One company creates Facebook chatbots, another helps you write online wills. Several are trying to make work better—say by tackling performance reviews. These fast-growth cloud startups are the Rising Stars of the Forbes Cloud 100 list, whose early momentum suggest they could become the Stripes and Slacks of tomorrow.
While they can’t match the $450 million in average funding the top 20 companies on the Cloud 100 list claim, the up-and-comers demonstrate impressive sales growth and buzz in the cloud sector. They’re selected in partnership with Bessemer Venture Partners, which evaluates thousands of early-stage tech companies each year. Like many Cloud 100 alumni that have since gone public, more than half of this year’s Rising Stars are based in the San Francisco Bay Area. Others operate centrally in New York City, Atlanta, or Burnaby, Canada—or, in the case of design software company Sketch,100% remotely.
Companies previously identified as Rising Stars have done well. Of the 2018 qualifiers, RedLock was acquired by public cybersecurity company Palo Alto Networks for an estimated $173 million, says Pitchbook, and others have announced successful funding rounds in the past year. Among 2016 Rising Stars, Amplitude enters the Cloud 100 for the first time this year, joining other former Rising Stars that made the jump in years past, including Zapier, Cloudinary and Outreach. Three former Rising Stars cracked the top 20 of this year’s Cloud 100: Toast (No. 12), ServiceTitan (No. 14) and Canva (No. 16).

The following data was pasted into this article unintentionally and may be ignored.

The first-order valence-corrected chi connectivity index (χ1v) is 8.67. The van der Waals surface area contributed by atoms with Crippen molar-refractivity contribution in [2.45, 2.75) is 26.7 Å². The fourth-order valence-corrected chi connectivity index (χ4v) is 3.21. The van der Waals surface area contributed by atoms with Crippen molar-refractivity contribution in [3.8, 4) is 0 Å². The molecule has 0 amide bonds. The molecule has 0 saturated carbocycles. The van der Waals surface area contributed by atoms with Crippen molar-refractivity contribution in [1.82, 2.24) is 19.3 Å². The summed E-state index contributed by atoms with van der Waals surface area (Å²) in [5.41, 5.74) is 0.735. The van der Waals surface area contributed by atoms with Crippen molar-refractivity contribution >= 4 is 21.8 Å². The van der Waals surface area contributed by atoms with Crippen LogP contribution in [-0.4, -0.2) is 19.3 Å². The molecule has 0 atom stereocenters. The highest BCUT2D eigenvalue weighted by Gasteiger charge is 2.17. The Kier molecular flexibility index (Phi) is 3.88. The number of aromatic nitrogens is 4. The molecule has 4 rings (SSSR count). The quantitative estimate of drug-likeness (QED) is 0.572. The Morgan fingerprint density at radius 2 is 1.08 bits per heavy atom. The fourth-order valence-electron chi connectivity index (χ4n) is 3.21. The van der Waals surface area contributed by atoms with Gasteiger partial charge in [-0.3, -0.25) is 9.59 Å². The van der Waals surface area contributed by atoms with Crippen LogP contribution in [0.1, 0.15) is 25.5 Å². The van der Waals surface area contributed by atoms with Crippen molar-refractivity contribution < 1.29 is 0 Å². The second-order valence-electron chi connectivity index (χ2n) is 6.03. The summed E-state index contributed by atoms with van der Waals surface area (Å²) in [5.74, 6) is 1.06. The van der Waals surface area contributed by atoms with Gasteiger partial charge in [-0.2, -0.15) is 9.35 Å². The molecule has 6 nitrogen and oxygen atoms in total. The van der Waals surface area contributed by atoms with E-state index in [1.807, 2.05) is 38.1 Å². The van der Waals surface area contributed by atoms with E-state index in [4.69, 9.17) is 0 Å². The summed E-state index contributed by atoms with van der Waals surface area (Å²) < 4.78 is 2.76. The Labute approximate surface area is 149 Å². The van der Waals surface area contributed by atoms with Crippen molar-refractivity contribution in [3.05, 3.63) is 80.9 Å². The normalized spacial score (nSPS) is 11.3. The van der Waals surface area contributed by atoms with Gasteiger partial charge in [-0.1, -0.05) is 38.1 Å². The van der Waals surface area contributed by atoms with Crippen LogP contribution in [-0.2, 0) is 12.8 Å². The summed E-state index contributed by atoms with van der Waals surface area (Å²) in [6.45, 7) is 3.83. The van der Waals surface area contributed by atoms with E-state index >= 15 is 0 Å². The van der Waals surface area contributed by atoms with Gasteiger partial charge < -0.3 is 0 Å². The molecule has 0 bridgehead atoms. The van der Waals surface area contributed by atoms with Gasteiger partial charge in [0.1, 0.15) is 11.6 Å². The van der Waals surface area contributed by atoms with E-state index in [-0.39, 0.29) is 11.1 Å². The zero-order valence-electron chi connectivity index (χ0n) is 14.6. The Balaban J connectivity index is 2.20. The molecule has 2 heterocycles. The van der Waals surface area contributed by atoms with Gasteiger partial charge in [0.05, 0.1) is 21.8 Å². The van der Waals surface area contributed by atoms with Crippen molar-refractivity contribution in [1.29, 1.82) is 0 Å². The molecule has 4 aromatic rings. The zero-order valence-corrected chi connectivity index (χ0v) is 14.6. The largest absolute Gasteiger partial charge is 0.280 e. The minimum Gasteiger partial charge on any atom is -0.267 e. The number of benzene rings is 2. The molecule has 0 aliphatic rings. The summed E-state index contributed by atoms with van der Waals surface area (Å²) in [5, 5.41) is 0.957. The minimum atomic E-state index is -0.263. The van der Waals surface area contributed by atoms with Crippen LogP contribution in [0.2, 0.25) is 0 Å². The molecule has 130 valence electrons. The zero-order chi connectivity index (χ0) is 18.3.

Leading these companies are some young CEOs who are familiar to Forbes, such as 2019 Forbes 30 Under 30 Social Entrepreneurs list member Jennifer Xia Spradling, cofounder and co-CEO of Freewill, which provides an online will-writing service that makes it easy to donate to charity. Other 30 Under 30 alumni include Jack Altman and Eric Koslow, cofounders of the management software company Lattice, as well as Ryan Sandler and Ethan Winchell, whose startup Truework offers employment and income verification software.
This year’s crop spans multiple industries, from cybersecurity software maker Axonius to marketing with ManyChat, which provides a simple way to create Facebook Messenger chatbots to use for support or e-commerce. Some are designed for developers, like software builder Retool, whereas others are geared toward the everyday user, such as Notion, which bills itself as an all-in-one platform that combines tools like Google Docs, Asana and Confluence.
Despite their young age, the 20 Rising Stars have already demonstrated great success. Automated contracting provider Ironclad boasts a client list that includes FitBit, Glassdoor and Cloud 100 No. 6 company Procore. In years to come, they could break into the Cloud 100 themselves, just as Amplitude did this year.
Check out the full list of Rising Stars below. For the rest of the Cloud 100 package, see here.